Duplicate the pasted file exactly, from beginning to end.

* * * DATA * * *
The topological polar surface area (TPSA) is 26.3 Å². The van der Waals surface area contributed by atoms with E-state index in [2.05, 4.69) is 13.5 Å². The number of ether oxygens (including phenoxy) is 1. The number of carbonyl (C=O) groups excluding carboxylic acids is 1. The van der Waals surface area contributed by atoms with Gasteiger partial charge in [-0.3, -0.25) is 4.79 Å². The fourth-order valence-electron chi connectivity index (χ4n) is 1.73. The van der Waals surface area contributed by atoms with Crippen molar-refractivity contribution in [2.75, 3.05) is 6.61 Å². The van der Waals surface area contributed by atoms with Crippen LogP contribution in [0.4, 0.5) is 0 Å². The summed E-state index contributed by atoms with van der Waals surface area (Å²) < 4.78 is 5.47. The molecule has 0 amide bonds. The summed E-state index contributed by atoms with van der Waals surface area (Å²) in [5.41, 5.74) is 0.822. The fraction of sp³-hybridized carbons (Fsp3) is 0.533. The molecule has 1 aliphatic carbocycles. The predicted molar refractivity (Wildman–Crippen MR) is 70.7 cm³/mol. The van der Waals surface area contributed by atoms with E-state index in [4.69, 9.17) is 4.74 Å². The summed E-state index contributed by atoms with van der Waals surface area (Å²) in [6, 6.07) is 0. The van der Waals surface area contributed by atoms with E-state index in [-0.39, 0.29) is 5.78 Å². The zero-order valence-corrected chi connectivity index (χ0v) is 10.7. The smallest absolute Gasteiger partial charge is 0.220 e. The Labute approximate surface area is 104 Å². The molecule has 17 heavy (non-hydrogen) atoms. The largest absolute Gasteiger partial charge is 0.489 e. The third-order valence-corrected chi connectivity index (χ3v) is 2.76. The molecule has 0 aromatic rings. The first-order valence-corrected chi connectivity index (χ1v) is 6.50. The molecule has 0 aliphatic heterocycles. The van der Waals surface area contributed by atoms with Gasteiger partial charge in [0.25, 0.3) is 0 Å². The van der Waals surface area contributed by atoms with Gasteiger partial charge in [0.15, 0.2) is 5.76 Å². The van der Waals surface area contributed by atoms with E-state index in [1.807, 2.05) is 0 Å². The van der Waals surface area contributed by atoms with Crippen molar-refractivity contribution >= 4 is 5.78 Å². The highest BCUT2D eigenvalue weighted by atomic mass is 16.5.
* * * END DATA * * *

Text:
The topological polar surface area (TPSA) is 26.3 Å². The van der Waals surface area contributed by atoms with E-state index in [2.05, 4.69) is 13.5 Å². The number of ether oxygens (including phenoxy) is 1. The number of carbonyl (C=O) groups excluding carboxylic acids is 1. The van der Waals surface area contributed by atoms with Gasteiger partial charge in [-0.3, -0.25) is 4.79 Å². The fourth-order valence-electron chi connectivity index (χ4n) is 1.73. The van der Waals surface area contributed by atoms with Crippen molar-refractivity contribution in [2.75, 3.05) is 6.61 Å². The van der Waals surface area contributed by atoms with Crippen LogP contribution in [0.4, 0.5) is 0 Å². The summed E-state index contributed by atoms with van der Waals surface area (Å²) < 4.78 is 5.47. The molecule has 0 amide bonds. The summed E-state index contributed by atoms with van der Waals surface area (Å²) in [5.41, 5.74) is 0.822. The fraction of sp³-hybridized carbons (Fsp3) is 0.533. The molecule has 1 aliphatic carbocycles. The predicted molar refractivity (Wildman–Crippen MR) is 70.7 cm³/mol. The van der Waals surface area contributed by atoms with E-state index in [4.69, 9.17) is 4.74 Å². The summed E-state index contributed by atoms with van der Waals surface area (Å²) in [6, 6.07) is 0. The van der Waals surface area contributed by atoms with E-state index in [-0.39, 0.29) is 5.78 Å². The zero-order valence-corrected chi connectivity index (χ0v) is 10.7. The smallest absolute Gasteiger partial charge is 0.220 e. The Labute approximate surface area is 104 Å². The molecule has 17 heavy (non-hydrogen) atoms. The largest absolute Gasteiger partial charge is 0.489 e. The third-order valence-corrected chi connectivity index (χ3v) is 2.76. The molecule has 0 aromatic rings. The first-order valence-corrected chi connectivity index (χ1v) is 6.50. The molecule has 0 aliphatic heterocycles. The van der Waals surface area contributed by atoms with Gasteiger partial charge in [0.25, 0.3) is 0 Å². The van der Waals surface area contributed by atoms with Gasteiger partial charge in [0.15, 0.2) is 5.76 Å². The van der Waals surface area contributed by atoms with E-state index in [1.807, 2.05) is 0 Å². The van der Waals surface area contributed by atoms with Crippen molar-refractivity contribution >= 4 is 5.78 Å². The highest BCUT2D eigenvalue weighted by atomic mass is 16.5.